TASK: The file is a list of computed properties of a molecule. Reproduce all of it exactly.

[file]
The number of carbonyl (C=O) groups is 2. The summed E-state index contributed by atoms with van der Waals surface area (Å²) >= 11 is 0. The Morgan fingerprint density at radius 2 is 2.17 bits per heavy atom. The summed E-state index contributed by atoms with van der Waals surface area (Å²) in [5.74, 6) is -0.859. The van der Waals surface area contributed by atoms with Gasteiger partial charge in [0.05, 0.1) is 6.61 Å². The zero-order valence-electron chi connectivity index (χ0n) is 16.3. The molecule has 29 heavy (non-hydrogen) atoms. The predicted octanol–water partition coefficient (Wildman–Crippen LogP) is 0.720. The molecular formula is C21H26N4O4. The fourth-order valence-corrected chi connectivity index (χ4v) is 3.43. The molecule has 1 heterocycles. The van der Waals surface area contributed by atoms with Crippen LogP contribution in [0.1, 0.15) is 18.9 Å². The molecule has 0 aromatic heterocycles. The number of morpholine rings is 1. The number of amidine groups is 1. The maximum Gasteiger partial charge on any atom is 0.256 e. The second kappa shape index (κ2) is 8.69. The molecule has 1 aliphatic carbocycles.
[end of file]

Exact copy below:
The number of carbonyl (C=O) groups is 2. The summed E-state index contributed by atoms with van der Waals surface area (Å²) >= 11 is 0. The Morgan fingerprint density at radius 2 is 2.17 bits per heavy atom. The summed E-state index contributed by atoms with van der Waals surface area (Å²) in [5.74, 6) is -0.859. The van der Waals surface area contributed by atoms with Gasteiger partial charge in [0.05, 0.1) is 6.61 Å². The zero-order valence-electron chi connectivity index (χ0n) is 16.3. The molecule has 29 heavy (non-hydrogen) atoms. The predicted octanol–water partition coefficient (Wildman–Crippen LogP) is 0.720. The molecular formula is C21H26N4O4. The fourth-order valence-corrected chi connectivity index (χ4v) is 3.43. The molecule has 1 heterocycles. The van der Waals surface area contributed by atoms with Crippen LogP contribution in [0.1, 0.15) is 18.9 Å². The molecule has 0 aromatic heterocycles. The number of morpholine rings is 1. The number of amidine groups is 1. The maximum Gasteiger partial charge on any atom is 0.256 e. The second kappa shape index (κ2) is 8.69. The molecule has 1 aliphatic carbocycles.